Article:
August 08, 2006

Congress Passes Charitable Reform Provisions as Part of Pension Protection Act of 2006

Several charitable reform provisions are on their way to becoming law, after passage by the U.S. Senate of the Pension Protection Act of 2006 (HR 4) late on August 3, 2006. HR 4 contains provisions that will:

  • Require tax-exempt organizations with gross receipts of less than $25,000 (which otherwise would not be required to file an annual information return (Form 990)) to file an annual notice with the IRS containing basic contact and financial information;
  • Authorize revocation of an organization's exempt status for failure to file Form 990 or the annual notice (for small organizations) for three consecutive years;
  • Double most of the private foundation penalty excise taxes and also the maximum penalties for managers of public charities and social welfare organizations engaged in transactions that confer an excessive benefit on certain insiders;
  • Broaden the definition of "investment income" subject to the private foundation investment income tax under Code section 4940;
  • Require Code section 501(c)(3) organizations to make available to the public their unrelated business income tax returns (Forms 990-T);
  • Impose new rules for donor advised funds and supporting organizations, including:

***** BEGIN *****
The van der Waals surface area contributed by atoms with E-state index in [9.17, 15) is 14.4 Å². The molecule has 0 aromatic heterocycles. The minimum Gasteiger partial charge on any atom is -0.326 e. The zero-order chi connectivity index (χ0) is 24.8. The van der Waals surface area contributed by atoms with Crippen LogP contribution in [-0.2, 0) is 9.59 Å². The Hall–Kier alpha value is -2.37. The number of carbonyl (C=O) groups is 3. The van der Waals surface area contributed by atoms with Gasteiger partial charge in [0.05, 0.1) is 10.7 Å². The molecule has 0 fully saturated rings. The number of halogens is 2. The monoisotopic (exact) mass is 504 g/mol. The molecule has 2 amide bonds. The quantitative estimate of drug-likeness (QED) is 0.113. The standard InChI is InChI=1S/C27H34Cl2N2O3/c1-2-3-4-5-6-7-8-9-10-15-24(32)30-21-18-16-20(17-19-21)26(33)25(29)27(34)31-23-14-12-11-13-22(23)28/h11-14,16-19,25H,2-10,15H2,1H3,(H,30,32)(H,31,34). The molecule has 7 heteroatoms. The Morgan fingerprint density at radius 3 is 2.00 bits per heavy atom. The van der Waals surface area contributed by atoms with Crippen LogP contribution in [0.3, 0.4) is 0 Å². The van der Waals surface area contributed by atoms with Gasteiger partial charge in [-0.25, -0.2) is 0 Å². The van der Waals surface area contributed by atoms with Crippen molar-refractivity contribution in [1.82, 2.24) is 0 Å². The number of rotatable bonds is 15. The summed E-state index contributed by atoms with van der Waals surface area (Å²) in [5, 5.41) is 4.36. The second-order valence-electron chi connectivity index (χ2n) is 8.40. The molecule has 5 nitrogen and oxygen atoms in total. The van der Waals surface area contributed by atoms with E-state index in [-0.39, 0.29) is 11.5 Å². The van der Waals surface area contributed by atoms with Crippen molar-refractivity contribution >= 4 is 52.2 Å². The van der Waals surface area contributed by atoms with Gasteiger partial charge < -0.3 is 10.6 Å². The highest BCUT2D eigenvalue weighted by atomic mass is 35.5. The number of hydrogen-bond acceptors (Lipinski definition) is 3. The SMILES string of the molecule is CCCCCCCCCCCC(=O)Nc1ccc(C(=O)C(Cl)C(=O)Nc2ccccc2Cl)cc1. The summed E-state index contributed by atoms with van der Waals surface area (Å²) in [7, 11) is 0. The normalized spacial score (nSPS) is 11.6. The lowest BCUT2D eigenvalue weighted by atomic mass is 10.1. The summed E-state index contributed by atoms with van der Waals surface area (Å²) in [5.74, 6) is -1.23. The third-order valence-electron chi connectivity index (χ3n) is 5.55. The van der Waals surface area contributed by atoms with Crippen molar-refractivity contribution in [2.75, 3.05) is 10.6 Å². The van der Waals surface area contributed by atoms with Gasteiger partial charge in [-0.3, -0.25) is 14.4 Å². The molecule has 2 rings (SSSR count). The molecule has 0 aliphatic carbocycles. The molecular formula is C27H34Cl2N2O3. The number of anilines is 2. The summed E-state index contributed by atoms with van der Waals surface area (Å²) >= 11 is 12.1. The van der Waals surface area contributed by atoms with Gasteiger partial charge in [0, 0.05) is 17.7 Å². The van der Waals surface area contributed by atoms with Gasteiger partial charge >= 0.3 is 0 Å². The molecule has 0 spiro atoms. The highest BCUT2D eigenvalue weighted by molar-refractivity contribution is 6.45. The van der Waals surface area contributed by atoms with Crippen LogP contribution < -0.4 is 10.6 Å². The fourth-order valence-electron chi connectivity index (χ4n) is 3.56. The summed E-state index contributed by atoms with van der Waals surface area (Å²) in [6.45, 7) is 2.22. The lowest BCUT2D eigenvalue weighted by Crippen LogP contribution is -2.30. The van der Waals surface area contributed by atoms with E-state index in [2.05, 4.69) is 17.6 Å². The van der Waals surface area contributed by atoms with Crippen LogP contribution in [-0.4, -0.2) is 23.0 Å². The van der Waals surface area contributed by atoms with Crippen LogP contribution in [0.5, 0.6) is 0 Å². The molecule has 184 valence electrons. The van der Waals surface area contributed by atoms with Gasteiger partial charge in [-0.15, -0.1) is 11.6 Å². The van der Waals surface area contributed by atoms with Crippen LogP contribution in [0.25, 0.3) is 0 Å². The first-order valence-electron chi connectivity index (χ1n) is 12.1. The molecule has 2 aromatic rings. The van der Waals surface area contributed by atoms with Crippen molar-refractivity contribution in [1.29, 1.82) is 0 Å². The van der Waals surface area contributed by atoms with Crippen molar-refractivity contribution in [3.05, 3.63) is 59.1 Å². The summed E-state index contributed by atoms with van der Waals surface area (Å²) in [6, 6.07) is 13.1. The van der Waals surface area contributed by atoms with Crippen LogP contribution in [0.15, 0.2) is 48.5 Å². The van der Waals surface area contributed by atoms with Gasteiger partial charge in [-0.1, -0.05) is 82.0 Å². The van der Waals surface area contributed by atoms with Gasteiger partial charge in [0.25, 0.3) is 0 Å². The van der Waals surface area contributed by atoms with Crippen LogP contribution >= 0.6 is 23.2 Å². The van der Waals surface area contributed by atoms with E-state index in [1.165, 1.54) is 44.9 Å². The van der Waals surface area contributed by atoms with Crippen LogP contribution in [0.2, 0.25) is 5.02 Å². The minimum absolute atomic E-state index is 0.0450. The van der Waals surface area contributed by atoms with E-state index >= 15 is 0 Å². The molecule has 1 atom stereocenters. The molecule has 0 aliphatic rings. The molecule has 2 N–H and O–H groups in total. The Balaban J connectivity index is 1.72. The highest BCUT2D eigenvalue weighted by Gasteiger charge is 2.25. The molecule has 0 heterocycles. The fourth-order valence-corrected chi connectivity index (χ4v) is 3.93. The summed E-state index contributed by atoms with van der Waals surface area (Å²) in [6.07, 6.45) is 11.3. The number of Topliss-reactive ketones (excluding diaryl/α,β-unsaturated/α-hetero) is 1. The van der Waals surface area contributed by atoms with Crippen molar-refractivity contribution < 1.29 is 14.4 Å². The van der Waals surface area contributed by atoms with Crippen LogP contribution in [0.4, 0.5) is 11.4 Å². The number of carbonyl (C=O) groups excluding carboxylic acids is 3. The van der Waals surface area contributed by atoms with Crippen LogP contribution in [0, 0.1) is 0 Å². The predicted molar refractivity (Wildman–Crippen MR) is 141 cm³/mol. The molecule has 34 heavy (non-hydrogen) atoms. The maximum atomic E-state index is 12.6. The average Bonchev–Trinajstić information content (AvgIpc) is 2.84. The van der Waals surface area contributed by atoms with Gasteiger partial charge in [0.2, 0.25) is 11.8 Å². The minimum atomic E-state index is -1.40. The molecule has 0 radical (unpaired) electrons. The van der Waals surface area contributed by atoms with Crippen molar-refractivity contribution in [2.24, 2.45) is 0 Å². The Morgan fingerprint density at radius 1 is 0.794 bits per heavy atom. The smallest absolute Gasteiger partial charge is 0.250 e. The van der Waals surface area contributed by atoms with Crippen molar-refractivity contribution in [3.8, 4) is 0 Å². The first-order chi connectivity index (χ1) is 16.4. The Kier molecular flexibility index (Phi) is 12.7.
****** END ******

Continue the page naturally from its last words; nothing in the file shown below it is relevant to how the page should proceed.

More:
• Effectively prohibiting grants from a private foundation to most "Type III" supporting organizations and to other supporting organizations that are controlled, or whose supported organizations are controlled, by one or more of the private foundation's disqualified persons;
    • Effectively prohibiting grants from a donor advised fund to most "Type III" supporting organizations and to other supporting organizations whose supported organizations are controlled by the donor or donor adviser(s) to that fund;
    • Requiring disclosure of additional information on Forms 990 for supporting organizations and organizations that manage donor advised funds; and
    • Imposing significant taxes on all grants, loans, compensation, or other similar payments from donor advised funds and supporting organizations to certain insiders (such as the donor or donor adviser(s) and substantial contributors), their family members, and organizations controlled by those individuals; and
  • Require the Secretary of the Treasury to undertake a study considering additional potential reforms with respect to donor advised funds and supporting organizations.
HR 4 will now be presented to President Bush for his signature. The full text of HR 4 is available at thomas.loc.gov.

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